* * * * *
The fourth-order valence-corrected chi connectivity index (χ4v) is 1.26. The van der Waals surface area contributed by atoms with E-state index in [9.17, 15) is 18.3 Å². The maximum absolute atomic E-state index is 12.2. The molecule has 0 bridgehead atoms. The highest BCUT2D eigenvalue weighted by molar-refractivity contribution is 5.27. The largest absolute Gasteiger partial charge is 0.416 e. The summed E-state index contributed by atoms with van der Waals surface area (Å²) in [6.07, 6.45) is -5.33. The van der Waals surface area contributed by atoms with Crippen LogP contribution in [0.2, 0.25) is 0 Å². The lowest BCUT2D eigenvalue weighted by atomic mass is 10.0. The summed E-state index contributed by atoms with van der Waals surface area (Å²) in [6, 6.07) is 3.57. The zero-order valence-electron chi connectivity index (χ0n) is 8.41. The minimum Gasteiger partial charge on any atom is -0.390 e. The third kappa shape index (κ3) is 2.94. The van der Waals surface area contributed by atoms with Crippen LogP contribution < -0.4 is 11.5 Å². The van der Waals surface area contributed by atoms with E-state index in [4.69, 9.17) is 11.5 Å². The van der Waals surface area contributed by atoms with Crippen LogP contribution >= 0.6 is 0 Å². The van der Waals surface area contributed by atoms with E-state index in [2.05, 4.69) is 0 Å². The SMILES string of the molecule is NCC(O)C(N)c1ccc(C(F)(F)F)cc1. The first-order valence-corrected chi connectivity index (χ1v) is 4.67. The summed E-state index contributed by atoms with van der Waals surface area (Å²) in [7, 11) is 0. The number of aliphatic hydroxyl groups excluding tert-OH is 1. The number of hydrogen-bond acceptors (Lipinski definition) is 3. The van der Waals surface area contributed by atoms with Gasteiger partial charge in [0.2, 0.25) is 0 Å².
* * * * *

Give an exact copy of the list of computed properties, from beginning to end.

The fourth-order valence-corrected chi connectivity index (χ4v) is 1.26. The van der Waals surface area contributed by atoms with E-state index in [9.17, 15) is 18.3 Å². The maximum absolute atomic E-state index is 12.2. The molecule has 0 bridgehead atoms. The highest BCUT2D eigenvalue weighted by molar-refractivity contribution is 5.27. The largest absolute Gasteiger partial charge is 0.416 e. The summed E-state index contributed by atoms with van der Waals surface area (Å²) in [6.07, 6.45) is -5.33. The van der Waals surface area contributed by atoms with Crippen LogP contribution in [0.2, 0.25) is 0 Å². The lowest BCUT2D eigenvalue weighted by atomic mass is 10.0. The summed E-state index contributed by atoms with van der Waals surface area (Å²) in [6, 6.07) is 3.57. The zero-order valence-electron chi connectivity index (χ0n) is 8.41. The minimum Gasteiger partial charge on any atom is -0.390 e. The third kappa shape index (κ3) is 2.94. The van der Waals surface area contributed by atoms with Crippen LogP contribution < -0.4 is 11.5 Å². The van der Waals surface area contributed by atoms with E-state index in [4.69, 9.17) is 11.5 Å². The van der Waals surface area contributed by atoms with Crippen LogP contribution >= 0.6 is 0 Å². The van der Waals surface area contributed by atoms with E-state index in [2.05, 4.69) is 0 Å². The SMILES string of the molecule is NCC(O)C(N)c1ccc(C(F)(F)F)cc1. The first-order valence-corrected chi connectivity index (χ1v) is 4.67. The summed E-state index contributed by atoms with van der Waals surface area (Å²) in [7, 11) is 0. The number of aliphatic hydroxyl groups excluding tert-OH is 1. The number of hydrogen-bond acceptors (Lipinski definition) is 3. The van der Waals surface area contributed by atoms with Gasteiger partial charge in [0.2, 0.25) is 0 Å².